Jefferson Elementary parent, Roberto Mejia, (joined by his sons, Ricardo and Carlos) questions the investigation into cheating at his children’s school. Thursday the Houston school board voted to fire five teachers from Jefferson after outside attorneys determined there was evidence they cheated on state exams.
When attorneys started investigating possible cheating on state exams last November, they interviewed many students — mostly children in the third and fifth grades.
But last night at the Houston school board meeting, one student gave a different kind of statement.
“Good afternoon, my name is Carlos Mejia. My school turned upside down this school year.”
Sixteen teachers from his school, Jefferson Elementary, were removed from the classroom six months ago when the district launched its investigation.
“And I would appreciate if you return our good teachers back. Thank you and God bless you.”
But even as he gave his request, five of those teachers were already fired.
The board voted to not renew their contracts Thursday night earlier in the meeting.
After the meeting, I asked Superintendent Terry Grier why he recommended firing them.
“Basically the evidence that we have indicates that they were involved in test irregularities and that’s why we made that recommendation.
What evidence in particular convinced you?
I can’t get into the details.”
The district has not released the full details of the investigation – only a summary of the final conclusion.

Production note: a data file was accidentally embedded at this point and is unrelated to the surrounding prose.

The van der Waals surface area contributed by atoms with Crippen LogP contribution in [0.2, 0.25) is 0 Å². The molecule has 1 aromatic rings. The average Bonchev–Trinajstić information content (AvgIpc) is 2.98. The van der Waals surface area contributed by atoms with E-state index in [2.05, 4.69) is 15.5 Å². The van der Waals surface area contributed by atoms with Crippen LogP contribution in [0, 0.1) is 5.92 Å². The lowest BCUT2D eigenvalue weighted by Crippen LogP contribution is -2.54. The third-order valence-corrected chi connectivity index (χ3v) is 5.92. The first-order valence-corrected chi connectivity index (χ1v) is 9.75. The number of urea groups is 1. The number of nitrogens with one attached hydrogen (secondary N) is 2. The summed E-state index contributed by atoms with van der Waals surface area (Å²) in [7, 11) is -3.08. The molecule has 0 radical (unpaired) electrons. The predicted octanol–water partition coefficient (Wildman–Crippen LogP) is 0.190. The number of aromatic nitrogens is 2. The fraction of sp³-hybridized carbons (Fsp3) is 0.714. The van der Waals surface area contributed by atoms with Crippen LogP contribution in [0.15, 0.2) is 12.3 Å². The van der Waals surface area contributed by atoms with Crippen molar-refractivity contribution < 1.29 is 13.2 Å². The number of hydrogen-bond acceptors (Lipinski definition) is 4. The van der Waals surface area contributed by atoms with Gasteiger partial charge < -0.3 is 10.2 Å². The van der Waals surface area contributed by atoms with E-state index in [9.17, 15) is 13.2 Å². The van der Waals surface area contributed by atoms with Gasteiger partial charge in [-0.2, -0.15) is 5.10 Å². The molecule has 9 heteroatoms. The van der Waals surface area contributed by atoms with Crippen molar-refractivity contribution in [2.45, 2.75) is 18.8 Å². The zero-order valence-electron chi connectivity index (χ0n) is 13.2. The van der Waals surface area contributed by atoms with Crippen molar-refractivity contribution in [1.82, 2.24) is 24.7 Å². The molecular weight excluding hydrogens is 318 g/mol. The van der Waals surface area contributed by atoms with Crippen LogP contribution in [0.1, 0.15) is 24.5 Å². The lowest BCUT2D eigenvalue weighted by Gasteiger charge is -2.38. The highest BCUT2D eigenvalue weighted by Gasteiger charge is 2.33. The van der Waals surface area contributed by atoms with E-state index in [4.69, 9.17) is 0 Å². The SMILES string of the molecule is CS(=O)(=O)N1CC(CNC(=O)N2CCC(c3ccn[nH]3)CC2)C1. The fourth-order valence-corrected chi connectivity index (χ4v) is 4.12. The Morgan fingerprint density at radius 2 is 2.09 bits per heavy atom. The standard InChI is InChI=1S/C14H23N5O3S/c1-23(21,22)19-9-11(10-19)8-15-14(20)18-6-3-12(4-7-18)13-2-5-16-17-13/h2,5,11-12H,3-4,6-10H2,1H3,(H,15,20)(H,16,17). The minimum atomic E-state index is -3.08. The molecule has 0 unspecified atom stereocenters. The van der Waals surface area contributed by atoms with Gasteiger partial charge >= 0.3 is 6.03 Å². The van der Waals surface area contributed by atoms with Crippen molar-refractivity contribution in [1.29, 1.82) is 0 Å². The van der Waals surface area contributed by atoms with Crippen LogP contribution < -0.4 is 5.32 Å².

Grier says that he will release the full report after they finish investigating 11 more teachers in the probe.
While the evidence has not been made public, what does seem clear is that the superintendent wants to send a strong message about cheating.
“There’s no place for adults helping kids on tests anywhere in American education. It’s just not.”
But lawyers for the teachers and even some parents continue to question the investigation itself.
Here’s Carlos’s dad, Roberto Mejia.
“HISD did not even look at the attendance record. A lot of these teachers that are now accused of cheating they were not even at school and they did not give a test.”
Many of those teachers are contesting their case with help from attorneys with the Houston Federation of Teachers. Gayle Fallon in the union president.
“To me, it was a witch-hunt. They decided that they were guilty because the test scores were too high.”
Last year, 100 percent of the English-speaking third graders passed the reading and the math exams at Jefferson. It’s a low-income, predominantly Hispanic school in north Houston.
“To me, that’s an insult to the community. Are they trying to say because they’re poor and Hispanic they can’t score well?”
Fallon says the union and their attorneys will fight to get the teachers names cleared.